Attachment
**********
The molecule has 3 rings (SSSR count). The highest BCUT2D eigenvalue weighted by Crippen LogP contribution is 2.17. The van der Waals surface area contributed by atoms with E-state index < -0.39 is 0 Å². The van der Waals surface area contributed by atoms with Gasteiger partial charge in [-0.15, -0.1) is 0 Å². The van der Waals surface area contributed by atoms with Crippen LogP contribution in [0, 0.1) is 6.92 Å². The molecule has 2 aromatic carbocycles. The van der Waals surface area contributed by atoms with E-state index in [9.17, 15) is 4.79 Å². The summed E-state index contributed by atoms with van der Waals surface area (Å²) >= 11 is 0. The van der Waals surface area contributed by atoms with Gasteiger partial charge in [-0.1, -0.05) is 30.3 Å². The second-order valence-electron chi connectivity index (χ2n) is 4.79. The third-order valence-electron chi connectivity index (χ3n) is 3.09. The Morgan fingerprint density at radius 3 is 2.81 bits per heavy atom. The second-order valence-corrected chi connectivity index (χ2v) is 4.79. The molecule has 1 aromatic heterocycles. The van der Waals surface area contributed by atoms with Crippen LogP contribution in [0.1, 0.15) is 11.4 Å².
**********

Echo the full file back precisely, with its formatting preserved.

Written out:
The molecule has 3 rings (SSSR count). The highest BCUT2D eigenvalue weighted by Crippen LogP contribution is 2.17. The van der Waals surface area contributed by atoms with E-state index < -0.39 is 0 Å². The van der Waals surface area contributed by atoms with Gasteiger partial charge in [-0.15, -0.1) is 0 Å². The van der Waals surface area contributed by atoms with Crippen LogP contribution in [0, 0.1) is 6.92 Å². The molecule has 2 aromatic carbocycles. The van der Waals surface area contributed by atoms with E-state index in [9.17, 15) is 4.79 Å². The summed E-state index contributed by atoms with van der Waals surface area (Å²) >= 11 is 0. The van der Waals surface area contributed by atoms with Gasteiger partial charge in [-0.1, -0.05) is 30.3 Å². The second-order valence-electron chi connectivity index (χ2n) is 4.79. The third-order valence-electron chi connectivity index (χ3n) is 3.09. The Morgan fingerprint density at radius 3 is 2.81 bits per heavy atom. The second-order valence-corrected chi connectivity index (χ2v) is 4.79. The molecule has 1 aromatic heterocycles. The van der Waals surface area contributed by atoms with Crippen LogP contribution in [0.1, 0.15) is 11.4 Å².